Tag: mobile gadgets

Mobile gadgets are promoting road safety while killing spare tires

Connected technology, combined with handy compact tools are taking spares out of trunks.

A range of different types of mobile gadgets and common tools are starting to reduce the trend of keeping spare tires in vehicle trunks, while at the same time they boost the safety of the passengers inside a car.

The trend is moving quickly enough that automakers are adding spares to fewer new car models.

Until very recently, a spare tire was considered to be a standard part of a vehicle’s equipment, but with the use of mobile gadgets and handy tools, that addition is becoming less commonplace. In fact, a recent study conducted by the American Auto Association (AAA) has indicated that almost four out of every ten new cars are sold without the addition of a spare tire – something that used to be included in all new vehicles. The same study found that 36 percent of 2015 vehicle models come with tire inflation kids or run-flat tires instead. That is an increase of 5 percent over 2006.

This is leading the AAA to make recommendations to drivers to keep the right tools and mobile gadgets handy.

Mobile Gadgets - Spare TireAccording to AAA, even though flat tires aren’t reducing in frequency, spare tires are going extinct. John Nielsen, the organization’s managing director of Automotive Engineering and Repair has explained that “AAA responds to more than 4 million calls for flat tire assistance annually and, despite advances in vehicle technology, we have not seen a decline in tire-related calls over the last five years.”

In order to ensure that vehicles and their passengers stay safe, it is recommended that a spare be kept in every vehicle – even if a tire repair kit is also stored in the car. Proper maintenance of the tire inflation is also important to preventing flats in the first place. Running over a nail can’t always be prevented, but using a good digital tire pressure gauge to make sure the inflation is where it should be can prevent a slow leak from becoming a fast problem while on the road or after parking at the next destination.

Mobile gadgets that have GPS and the roadside assistance stored in contacts can also be very handy in the case of a flat or other road event. Some good quality tire pressure gauges now come with additional safety features such as glass hammers and seatbelt cutters, which can help to keep vehicle occupants as safe as possible even when if the worst should happen.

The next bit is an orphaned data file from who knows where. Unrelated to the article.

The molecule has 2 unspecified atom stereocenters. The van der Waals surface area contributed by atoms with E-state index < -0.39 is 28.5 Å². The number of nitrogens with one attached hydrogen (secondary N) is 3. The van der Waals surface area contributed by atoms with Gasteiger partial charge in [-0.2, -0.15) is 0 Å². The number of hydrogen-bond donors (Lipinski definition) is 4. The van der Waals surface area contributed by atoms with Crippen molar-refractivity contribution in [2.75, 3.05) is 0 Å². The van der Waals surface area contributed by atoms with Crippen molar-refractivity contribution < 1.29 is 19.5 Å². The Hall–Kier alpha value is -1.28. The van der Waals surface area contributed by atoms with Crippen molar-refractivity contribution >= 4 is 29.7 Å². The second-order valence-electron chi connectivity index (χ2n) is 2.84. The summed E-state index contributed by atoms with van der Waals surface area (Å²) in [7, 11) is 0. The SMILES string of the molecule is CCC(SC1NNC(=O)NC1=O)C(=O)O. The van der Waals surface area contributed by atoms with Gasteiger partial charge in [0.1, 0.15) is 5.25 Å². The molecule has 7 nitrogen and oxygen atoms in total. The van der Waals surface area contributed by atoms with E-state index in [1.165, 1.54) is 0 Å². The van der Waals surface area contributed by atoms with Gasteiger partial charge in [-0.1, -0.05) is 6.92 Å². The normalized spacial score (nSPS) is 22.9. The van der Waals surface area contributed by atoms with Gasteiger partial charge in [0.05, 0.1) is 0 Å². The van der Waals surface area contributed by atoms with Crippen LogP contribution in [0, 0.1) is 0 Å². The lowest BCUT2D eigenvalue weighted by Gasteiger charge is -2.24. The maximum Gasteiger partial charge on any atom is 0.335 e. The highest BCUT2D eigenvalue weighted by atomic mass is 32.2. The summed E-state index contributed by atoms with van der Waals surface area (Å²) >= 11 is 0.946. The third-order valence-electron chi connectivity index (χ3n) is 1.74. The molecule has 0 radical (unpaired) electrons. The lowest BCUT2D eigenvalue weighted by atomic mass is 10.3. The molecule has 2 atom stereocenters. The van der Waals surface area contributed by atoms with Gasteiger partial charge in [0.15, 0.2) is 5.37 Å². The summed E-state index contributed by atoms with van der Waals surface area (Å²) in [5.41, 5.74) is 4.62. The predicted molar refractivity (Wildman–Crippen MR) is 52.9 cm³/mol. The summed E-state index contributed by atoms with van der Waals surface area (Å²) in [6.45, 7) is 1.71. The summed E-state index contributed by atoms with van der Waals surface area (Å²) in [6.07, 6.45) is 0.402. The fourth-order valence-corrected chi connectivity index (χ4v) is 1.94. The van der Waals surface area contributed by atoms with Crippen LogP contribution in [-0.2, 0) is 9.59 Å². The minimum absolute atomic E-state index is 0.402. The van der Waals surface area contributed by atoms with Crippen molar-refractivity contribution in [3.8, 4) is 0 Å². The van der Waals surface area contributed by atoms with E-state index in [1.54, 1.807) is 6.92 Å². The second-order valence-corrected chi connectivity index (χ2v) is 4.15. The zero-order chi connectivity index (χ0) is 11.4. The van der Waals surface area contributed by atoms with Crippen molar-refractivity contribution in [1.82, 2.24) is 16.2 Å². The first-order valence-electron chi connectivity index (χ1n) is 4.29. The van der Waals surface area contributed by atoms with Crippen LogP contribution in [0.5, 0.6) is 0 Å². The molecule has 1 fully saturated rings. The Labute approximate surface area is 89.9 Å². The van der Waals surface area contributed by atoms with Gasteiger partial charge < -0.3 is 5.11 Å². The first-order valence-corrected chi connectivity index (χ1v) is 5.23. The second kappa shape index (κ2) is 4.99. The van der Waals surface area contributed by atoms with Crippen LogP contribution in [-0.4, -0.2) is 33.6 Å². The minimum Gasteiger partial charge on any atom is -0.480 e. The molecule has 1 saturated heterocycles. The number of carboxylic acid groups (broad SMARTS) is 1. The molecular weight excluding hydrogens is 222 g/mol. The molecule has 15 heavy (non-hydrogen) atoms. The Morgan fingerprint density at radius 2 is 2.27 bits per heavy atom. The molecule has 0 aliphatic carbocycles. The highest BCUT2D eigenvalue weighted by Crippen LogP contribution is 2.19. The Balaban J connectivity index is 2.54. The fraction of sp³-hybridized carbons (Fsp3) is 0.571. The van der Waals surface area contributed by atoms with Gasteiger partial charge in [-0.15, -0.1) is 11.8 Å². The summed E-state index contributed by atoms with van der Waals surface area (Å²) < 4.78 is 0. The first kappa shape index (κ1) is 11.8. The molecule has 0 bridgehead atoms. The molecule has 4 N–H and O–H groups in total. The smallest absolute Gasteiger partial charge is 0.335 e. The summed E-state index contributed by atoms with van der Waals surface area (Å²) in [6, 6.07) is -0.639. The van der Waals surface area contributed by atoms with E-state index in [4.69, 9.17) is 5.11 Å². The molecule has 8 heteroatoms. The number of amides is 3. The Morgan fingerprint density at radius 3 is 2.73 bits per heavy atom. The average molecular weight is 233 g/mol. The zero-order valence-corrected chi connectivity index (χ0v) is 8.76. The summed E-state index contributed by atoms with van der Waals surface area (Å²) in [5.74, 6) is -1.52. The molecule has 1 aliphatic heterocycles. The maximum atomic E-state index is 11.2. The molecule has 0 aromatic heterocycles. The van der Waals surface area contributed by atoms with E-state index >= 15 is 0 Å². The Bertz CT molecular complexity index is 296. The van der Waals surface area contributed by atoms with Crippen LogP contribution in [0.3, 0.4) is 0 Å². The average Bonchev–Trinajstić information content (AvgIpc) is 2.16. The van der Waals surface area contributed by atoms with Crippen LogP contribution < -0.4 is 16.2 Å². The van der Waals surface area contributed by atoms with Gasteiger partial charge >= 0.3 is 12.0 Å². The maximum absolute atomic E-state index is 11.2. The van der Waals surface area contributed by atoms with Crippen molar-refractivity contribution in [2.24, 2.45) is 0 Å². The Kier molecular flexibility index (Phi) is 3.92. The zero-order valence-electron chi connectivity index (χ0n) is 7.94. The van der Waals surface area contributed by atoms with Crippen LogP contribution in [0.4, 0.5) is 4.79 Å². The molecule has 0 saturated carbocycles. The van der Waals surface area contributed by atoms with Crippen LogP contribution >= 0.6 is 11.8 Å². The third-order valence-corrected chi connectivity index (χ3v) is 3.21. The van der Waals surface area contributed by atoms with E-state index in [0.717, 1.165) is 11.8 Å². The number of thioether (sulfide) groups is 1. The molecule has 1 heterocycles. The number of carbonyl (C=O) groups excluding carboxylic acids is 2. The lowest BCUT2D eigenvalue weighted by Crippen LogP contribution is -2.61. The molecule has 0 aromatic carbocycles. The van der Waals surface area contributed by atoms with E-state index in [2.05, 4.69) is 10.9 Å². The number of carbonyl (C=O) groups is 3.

BBC changes strategy for journalists to better suit mobile devices

The new guidelines include a recommendation for shorter and less formal videos to suit news consumption trends.

BBC journalists have now been instructed that their news videos should be less formal and shorter, in order to better appeal to the shift that the public has been making toward mobile devices when they consume the news.

These new guidelines were created and issued to reporters under the title of “How to Win at Mobile”.

Journalists were instructed to try to keep their videos limited to 60 to 90 seconds in length, as this is considered to be more appealing to people who will be viewing them on social media and mobile devices, said the documents. The guidelines use certain popular sources such as Vice and Buzzfeed, which were both in attendance at a recent conference. The guidelines were meant to provide advice with regards to the ways in which to better reach the millennial generation, who are much less trusting of mainstream media, and who “prize authenticity, immediacy and vibrancy.”

The BBC stated that this strategy was simply to better suit mobile devices and not to try to imitate others.

Mobile Devices - BBCAccording to a spokesperson from the company, “We are committed to providing the trusted news we know audiences value and expect from the BBC, at the same time we must also keep pace with the way people want to access news. This means more public service news via mobile so it can be personal, portable and on-demand.”

These new instructions were created as a component of Project Newstream at the BBC. Project Newstream is a type of initiative designed to ensure that the content produced by the corporation will be more mobile friendly. It was first unveiled in September by its director general, Tony Hall.

Upon first unveiling the strategy, Hall explained that the corporation would be using the next decade in order to “ride two horses – serving those who have adopted the internet and mobile media, while at the same time making sure that those who want to carry on watching and listening to traditional channels continue to be properly served too.”

This change in direction has arrived at the same time that the BBC has been struggling to justify the online news coverage that it has been creating, in face of the criticism that it has been receiving from commercial rivals. Several newspaper industry players who are in direct competition with the new media organizations when it comes to snatching up online advertising spending, have said that the BBC should be scaling back its operations in terms of digital news for PC and mobile devices.